The Orthodox Church embodies this phrase incarnationally! I mean no condescension towards any Protestants nor any Catholics by the following reasoning: I have come to discover the fullness of the Faith and it resides in the Orthodox Church. The Catholics can’t say they have nothing, but the Truth for they have added to the Truth via claims to Papal Authority/Infallibility and doing things without the consent of the entire Church and Her bishops like changing the Nicene Creed by adding the filioque.

Protestants do not have the whole truth for they have departed in extreme ways from Apostolic faith due mainly to overreactions to Catholicism. Now, this does not mean that any of these brothers or sisters are without salvation. I firmly believe they have salvation, but they do not possess fullness of the faith. They cannot say,

“The Truth, the whole Truth, and nothing but the Truth.”

I have discovered that The Orthodox Church is the only church which can claim the phrase. I wanted this Truth. I wanted this Faith. That is why I converted to Orthodox Christianity.

Courtney and I were welcomed into the Orthodox Church on the Feast of the Presentation of the Lord in the Temple.

I did not remain an Anglican, as much as I loved Anglicanism, because I could not submit to a bishop of the church who would not stand by Christian teachings. I could not be part of a Tradition that allows bishops to deny the Resurrection and other core teachings.

As someone who feels called to minister as a priest, I did not want to take a vow to uphold the Episcopal Church’s teachings.

I know some who do not know me that well may think that it appears wishy-washy, but one must understand that I am a very convicted and zealous person. I do not make decisions very lightly, so I do not see it as being wishy-washy or experimenting or church hopping. For me I found what I have been looking for my whole life spiritually. Father Stephen talked about in his homily at our chrismation how his brother whispered to him during his chrismation how this was everything they had looked and searched for as kids. I agree with that.

Further, this does not negate my experiences or upbringing as a Protestant. I do not resent or hate those times despite my outspoken disdain for some of the doctrines (not all but certain aspects. There is much in common for Orthodox and Evangelical Protestants to dialogue about).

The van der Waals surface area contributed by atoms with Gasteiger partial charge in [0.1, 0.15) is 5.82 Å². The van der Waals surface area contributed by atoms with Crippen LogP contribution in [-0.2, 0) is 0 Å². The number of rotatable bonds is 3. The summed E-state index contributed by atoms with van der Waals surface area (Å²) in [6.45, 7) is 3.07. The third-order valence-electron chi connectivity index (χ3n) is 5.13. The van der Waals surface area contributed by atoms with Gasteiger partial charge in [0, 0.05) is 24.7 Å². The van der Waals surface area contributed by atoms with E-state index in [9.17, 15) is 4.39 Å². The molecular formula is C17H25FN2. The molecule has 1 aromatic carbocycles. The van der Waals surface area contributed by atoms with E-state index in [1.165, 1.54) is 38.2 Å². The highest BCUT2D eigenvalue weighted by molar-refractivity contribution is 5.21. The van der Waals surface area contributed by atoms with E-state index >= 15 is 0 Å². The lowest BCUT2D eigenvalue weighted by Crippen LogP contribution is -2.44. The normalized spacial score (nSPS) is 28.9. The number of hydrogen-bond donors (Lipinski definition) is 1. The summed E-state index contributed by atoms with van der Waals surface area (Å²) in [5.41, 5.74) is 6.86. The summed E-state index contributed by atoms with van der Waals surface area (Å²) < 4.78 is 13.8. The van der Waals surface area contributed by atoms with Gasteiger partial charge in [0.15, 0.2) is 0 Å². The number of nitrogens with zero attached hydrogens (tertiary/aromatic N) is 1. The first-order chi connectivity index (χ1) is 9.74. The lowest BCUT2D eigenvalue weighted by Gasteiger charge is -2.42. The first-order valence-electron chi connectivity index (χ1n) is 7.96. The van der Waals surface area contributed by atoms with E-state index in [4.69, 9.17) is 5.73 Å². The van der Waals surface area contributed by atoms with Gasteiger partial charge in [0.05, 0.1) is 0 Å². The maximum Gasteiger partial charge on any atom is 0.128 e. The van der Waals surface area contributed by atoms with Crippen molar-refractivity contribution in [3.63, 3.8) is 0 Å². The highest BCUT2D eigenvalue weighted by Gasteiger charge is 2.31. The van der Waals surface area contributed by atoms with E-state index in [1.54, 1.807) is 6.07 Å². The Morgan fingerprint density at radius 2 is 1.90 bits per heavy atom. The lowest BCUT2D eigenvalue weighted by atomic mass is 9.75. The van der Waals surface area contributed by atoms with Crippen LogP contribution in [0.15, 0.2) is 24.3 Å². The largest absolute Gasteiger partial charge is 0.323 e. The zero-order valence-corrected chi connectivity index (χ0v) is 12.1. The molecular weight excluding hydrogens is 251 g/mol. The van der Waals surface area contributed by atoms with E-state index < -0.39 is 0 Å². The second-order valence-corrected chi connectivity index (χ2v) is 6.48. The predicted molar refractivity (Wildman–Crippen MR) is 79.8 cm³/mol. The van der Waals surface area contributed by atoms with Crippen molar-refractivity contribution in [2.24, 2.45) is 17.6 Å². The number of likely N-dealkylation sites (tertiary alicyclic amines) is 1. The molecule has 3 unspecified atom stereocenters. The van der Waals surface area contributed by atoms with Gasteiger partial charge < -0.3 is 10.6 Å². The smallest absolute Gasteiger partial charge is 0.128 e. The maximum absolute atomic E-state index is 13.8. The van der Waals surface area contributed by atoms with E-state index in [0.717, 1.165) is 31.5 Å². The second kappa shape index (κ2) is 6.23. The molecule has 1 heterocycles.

Becoming Orthodox fulfills those things for me. I have come home. I am grateful for the faith of Jesus Christ I learned at Lebanon Community Fellowship growing up there as a kid. I am grateful for the faith in Jesus my parents taught me as Baptists. I am grateful for the faith of Mountain Mission School and her teachers who loved me and cared for my broken soul as a wounded boy. I am grateful for the ways my faith grew there and was instilled in me. I am very grateful for the faith of my wise professors here at Johnson University like Doc Reece, Dr. Bridges, Dr. Gupton, Dr. Overdorf, and Dr. Owens, plus many others who have shared with me and instilled in me faith, wisdom, and virtue. I am grateful for Anglicanism itself despite its many flaws at the moment. It was the stepping stone into Orthodoxy for me. I would not have become Orthodox without first becoming Anglican. It would have been too much for me. It was there I discovered the Church Fathers and the ancient Church of the East.

I am grateful for the kind priests like Father Brett and Father Howard at Ascension who helped us in our journey while we were there. I am especially grateful for the love and care Father Rob Travis poured into me as a passionate young man and for the care he gave me and Courtney through our separation. I am grateful for those Christians who still today contribute and invest in my life whether through prayer, friendship, love, or gifting me books like my friend Andy. I am grateful for all of you. And I am glad you have a part in my life.

Becoming Orthodox does not negate any of these things, but again, fulfills it for me.

Thank you to everyone who has played a part in my faith and spiritual journey and for all that you did in it. If it were not for you I would not be here today. I would not be a Christian. So it is with much appreciation that I thank you. And thank you to all who have expressed to me and shared with me the Ancient Faith. If it weren’t for your witness and prayers I would not have become Anglican little long Orthodox. I ask that you all continue to pray for us in our journey.

I have found hope. I have found healing for my deep wounds. I have found mystery. I have found consistency. I have found right teaching. I have found reverence. I have found a set of practices not just concepts and ideas. I have found peace. I have found Jesus in the Eucharist.

When I enter into the nave of our parish and I see the icons making present a reality of worship I feel at home.  It is an overwhelming feeling to be connected to the Church in heaven and on earth as we participate in the Divine Liturgy that has been prayed for 1,500 years in its current form by billions, if not trillions, of Christians.  It is an overwhelming sense of belonging to know that that many people have said those same prayers and that millions more are saying them with us in the presence of the saints as we worship the Holy Trinity together.  It is a sense of belonging to participate in the Church of St. Paul and St. Peter.  I have found where I belong.

I have returned home. I am glad to be home…

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About Joel

Joel is a 32 year old currently residing in the southeastern United States. His interests lay in philosophy and theology. He is a writer for The Christian Watershed.